Echinoderm remains in the sand-size fraction of tropical, shallow-water carbonates were investigated in order to correlate depositional environments, preservation potentials, distribution, and taphonomic signatures. Fifteen sediment bulk samples were collected from five different environments at Fernandez Bay, San Salvador Island, Bahamas. Studied environments include: (1) intertidal beach rock, (2) subtidal bedrock overgrown by algae, (3) a subtidal Sargassum meadow, (4) a subtidal patch reef, and (5) subtidal loose sands without vegetation. At least 50 echinoderm elements and or fragments were randomly sampled from the fractions of 125–250 µm, 250–500 µm, and 500–1000 µm, resulting in a total number of 2355 ossicles. The distribution and taphonomic signature of the remains were analyzed using exploratory data analyses. Echinoid remains decrease coincident with an increase in ophiuroid ossicles from shore to reef. Encrustation and bioerosion are rare in the sand-sized fraction, whereas fragmentation and abrasion are common traits observed in all environments. Within-environment variation is high, however, and only the analyses of further transects can assess the influence of variability along the shore. The combination of distribution patterns and taphonomic signatures, however, reveals trends to distinguish three depositional environments that are characterized by: (1) a high percentage of echinoid remains, and high fragmentation and abrasion levels; (2) high fragmentation and low abrasion values; and (3) a high percentage of ophiuroid remains, and intermediate values for both fragmentation and abrasion. These results can aid in future analyses and interpretation of ancient carbonate deposits.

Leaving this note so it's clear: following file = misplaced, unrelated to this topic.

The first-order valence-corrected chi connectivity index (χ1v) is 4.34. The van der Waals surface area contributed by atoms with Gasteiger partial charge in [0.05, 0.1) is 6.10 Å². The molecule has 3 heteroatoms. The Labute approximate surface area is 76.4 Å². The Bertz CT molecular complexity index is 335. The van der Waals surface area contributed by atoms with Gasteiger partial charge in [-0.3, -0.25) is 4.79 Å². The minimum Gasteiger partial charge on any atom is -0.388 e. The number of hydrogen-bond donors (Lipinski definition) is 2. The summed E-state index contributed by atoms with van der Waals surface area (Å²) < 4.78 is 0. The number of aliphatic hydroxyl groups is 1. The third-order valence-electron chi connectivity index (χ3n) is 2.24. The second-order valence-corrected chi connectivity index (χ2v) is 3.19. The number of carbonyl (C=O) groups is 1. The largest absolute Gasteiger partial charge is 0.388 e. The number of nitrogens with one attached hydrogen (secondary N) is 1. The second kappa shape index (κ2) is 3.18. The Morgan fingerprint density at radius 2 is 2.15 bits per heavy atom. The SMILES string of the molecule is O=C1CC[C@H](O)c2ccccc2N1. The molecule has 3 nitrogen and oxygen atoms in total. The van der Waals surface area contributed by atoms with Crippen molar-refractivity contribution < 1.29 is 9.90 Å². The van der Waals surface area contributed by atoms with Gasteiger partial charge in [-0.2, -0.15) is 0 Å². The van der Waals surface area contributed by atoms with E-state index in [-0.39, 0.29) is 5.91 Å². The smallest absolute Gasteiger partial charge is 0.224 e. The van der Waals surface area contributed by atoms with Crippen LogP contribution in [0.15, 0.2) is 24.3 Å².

Lithification with related diagenetic phenomena is an important step in a complex transition from living communities to fossil assemblages and a major taphonomic filter distorting the record of past biodiversity. Apart from direct diagenetic culling of fossils, cementation of fossiliferous deposits induces changes in sampling procedures used to extract paleontological data. This study explores the effects of this methodological shift on recorded fine-scale paleoecological patterns by using subfossil mollusk assemblages occurring in the unlithified and recently cemented storm-beach carbonate sands at Sand Dollar Beach, San Salvador Island, Bahamas, which experienced limited diagenetic alteration. Results show that consistent differences in relative abundance patterns of particular taxa can be observed between unlithified and lithified samples due to collection failure. Magnitude of this distortion is controlled in a large part by a degree of transport-related size sorting, with well-sorted assemblages dominated by small gastropods being more affected. This bias, however, is of limited importance and can be mitigated by selective exclusion of the smallest size classes (<5 mm) from the analysis. Moreover, unlithified and poorly lithified deposits record very similar rarefied richness estimates and patterns of diversity partitioning. This contrasts strongly with earlier estimates of lithification-related diversity loss, suggesting greater importance of diagenetic over methodological filters in creating lithification bias observed in the older rock record. Poorly lithified carbonate rocks—present in many late Neogene successions—may yield biodiversity data directly comparable to those recorded by unlithified sediments if careful collecting methods based on bulk samples are employed.